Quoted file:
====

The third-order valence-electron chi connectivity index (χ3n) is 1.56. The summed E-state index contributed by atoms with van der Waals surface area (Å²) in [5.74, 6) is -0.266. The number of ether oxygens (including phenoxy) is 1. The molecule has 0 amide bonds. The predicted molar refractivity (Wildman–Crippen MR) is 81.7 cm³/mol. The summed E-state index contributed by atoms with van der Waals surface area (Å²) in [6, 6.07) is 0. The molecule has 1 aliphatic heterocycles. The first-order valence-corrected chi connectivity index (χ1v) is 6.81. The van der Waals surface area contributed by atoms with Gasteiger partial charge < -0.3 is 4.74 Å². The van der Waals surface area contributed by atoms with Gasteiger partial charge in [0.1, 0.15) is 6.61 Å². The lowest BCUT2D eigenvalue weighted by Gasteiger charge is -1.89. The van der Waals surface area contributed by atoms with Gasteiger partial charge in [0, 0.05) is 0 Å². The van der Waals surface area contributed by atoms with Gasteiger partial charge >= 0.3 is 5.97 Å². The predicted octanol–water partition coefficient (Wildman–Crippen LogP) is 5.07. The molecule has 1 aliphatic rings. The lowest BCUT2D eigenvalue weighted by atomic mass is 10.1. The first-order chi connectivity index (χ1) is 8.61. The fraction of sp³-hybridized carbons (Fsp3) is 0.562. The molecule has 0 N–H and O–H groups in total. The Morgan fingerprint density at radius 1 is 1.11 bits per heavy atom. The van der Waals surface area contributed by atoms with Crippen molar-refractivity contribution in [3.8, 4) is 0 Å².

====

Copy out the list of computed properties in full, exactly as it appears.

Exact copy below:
The third-order valence-electron chi connectivity index (χ3n) is 1.56. The summed E-state index contributed by atoms with van der Waals surface area (Å²) in [5.74, 6) is -0.266. The number of ether oxygens (including phenoxy) is 1. The molecule has 0 amide bonds. The predicted molar refractivity (Wildman–Crippen MR) is 81.7 cm³/mol. The summed E-state index contributed by atoms with van der Waals surface area (Å²) in [6, 6.07) is 0. The molecule has 1 aliphatic heterocycles. The first-order valence-corrected chi connectivity index (χ1v) is 6.81. The van der Waals surface area contributed by atoms with Gasteiger partial charge < -0.3 is 4.74 Å². The van der Waals surface area contributed by atoms with Gasteiger partial charge in [0.1, 0.15) is 6.61 Å². The lowest BCUT2D eigenvalue weighted by Gasteiger charge is -1.89. The van der Waals surface area contributed by atoms with Gasteiger partial charge in [0, 0.05) is 0 Å². The van der Waals surface area contributed by atoms with Gasteiger partial charge >= 0.3 is 5.97 Å². The predicted octanol–water partition coefficient (Wildman–Crippen LogP) is 5.07. The molecule has 1 aliphatic rings. The lowest BCUT2D eigenvalue weighted by atomic mass is 10.1. The first-order chi connectivity index (χ1) is 8.61. The fraction of sp³-hybridized carbons (Fsp3) is 0.562. The molecule has 0 N–H and O–H groups in total. The Morgan fingerprint density at radius 1 is 1.11 bits per heavy atom. The van der Waals surface area contributed by atoms with Crippen molar-refractivity contribution in [3.8, 4) is 0 Å².